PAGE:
Alicycliphilus denitrificans can degrade hydrocarbons as a carbon source. They are significant for their capability of coupling oxidation of cyclic compounds to the degradation of nitrate or chlorate [5][7]. Both strains can use nitrate, oxygen, and nitrite as an electron acceptor; only the strain BC can use chlorate as an electron acceptor [9]. Alicycliphilus denitrificans has a NosZ gene that encodes a nitrous oxide reductase that is used to reduce N2O for denitrification activity when it uses nitrate or nitrite as electron acceptors [3]. Alicycliphilus denitrificans are facultative anaerobes that have metabolism that must be oxidative [5].

Figure 3: The reduction pathway of chlorate to produce oxygen in Alicycliphilus denitrificans strain BC with specific enzymes. This diagram was derived from the scheme described by Jin et al. (2011) [9].

The Alicycliphilus denitrificans strain BC has a strict oxidative metabolism, but it is still able to degrade compounds such as benzene in anaerobic conditions [7]. This is due to the specific enzymes that are found in its genome. Nitrate cannot be used as an electron acceptor if the benzene is used as the energy source due to the oxidative metabolism requirement, but chlorate can still be used as an electron acceptor even under anoxic condition [9]. The main reason is due to the reduction of chlorate, by the enzyme chlorate reductase, to chlorite that then provides oxygen and chlorine to the organism through the action of chlorite dismutase [9]. The oxygen is used with oxygenase to attack benzene or other organic material [9]. The strain BC is incapable of degrading cyclohexanol or phenol since they lack the enzyme for their degradation, thus they are often impossible intermediate in the BC strain's organic compound degradation such as benzene degradation [10].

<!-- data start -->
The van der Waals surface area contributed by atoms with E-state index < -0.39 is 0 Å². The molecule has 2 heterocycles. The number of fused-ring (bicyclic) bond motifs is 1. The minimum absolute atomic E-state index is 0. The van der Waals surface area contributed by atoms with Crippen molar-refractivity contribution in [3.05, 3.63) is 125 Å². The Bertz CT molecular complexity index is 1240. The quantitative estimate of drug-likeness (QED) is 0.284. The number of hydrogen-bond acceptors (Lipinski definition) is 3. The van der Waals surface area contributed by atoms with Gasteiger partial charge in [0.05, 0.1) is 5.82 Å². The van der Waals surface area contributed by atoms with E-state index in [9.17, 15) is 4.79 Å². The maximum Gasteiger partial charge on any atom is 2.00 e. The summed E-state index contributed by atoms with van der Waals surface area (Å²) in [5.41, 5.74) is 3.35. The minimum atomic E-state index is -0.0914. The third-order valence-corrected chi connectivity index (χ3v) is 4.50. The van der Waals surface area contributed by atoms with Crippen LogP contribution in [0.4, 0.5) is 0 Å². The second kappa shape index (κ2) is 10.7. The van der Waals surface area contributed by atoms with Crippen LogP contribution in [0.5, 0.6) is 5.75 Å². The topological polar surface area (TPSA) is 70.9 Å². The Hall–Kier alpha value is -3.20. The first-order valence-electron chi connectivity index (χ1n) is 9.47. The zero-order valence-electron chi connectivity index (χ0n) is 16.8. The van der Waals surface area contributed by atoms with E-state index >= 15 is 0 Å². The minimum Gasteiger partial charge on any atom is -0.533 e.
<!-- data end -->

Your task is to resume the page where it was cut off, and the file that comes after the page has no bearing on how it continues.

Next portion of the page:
Figure 4: The possible cyclohexanol degradation pathway with bifunctional MhyADH enzyme. This diagram was derived from the scheme presented by Jin et al. (2011) [9].

Alicycliphilus denitrificans strain K601 is the currently the only identified strain of the genus Alicycliphilus that is capable of degrading cyclohexanol and phenol as a carbon source [5]. In aerobic conditions, the K601 strain can use lactate, acetate, and many other types of hydrocarbons coupled to oxygen as terminal electron acceptor [5]. Under denitrifying conditions, the strain K601 can still grow using nitrate and nitrite as an electron acceptor with alicyclic compounds as carbon sources such as cyclohexanol and cyclohexone [4]. This Alicycliphilus denitrificans contains enzymes such as carboxylase that will allow for anaerobic growth from ketone molecules with nitrate [2]. A proposed mechanism for the metabolic pathway of degrading cyclohexanol involves an initial oxidation of a cyclohexanol into a ketone that is then followed by the formation of a carbon-carbon double bond forming a structure known as a vinylketone [4]. The vinylketone then undergoes an oxidative addition of H2O to become a 1,3-cyclohexodione, which is followed by a hydrolytic cleavage [4]. This overall process would explain growth in anaerobic conditions as the H2O is used as the source of oxygen in this model [4]. A study performed by Jin et al. showed that this process of an oxidative addition of H2O is performed by a single enzyme called MhyADH that is both a hydratase and a dehydrogenase as opposed to two separate enzymes [4].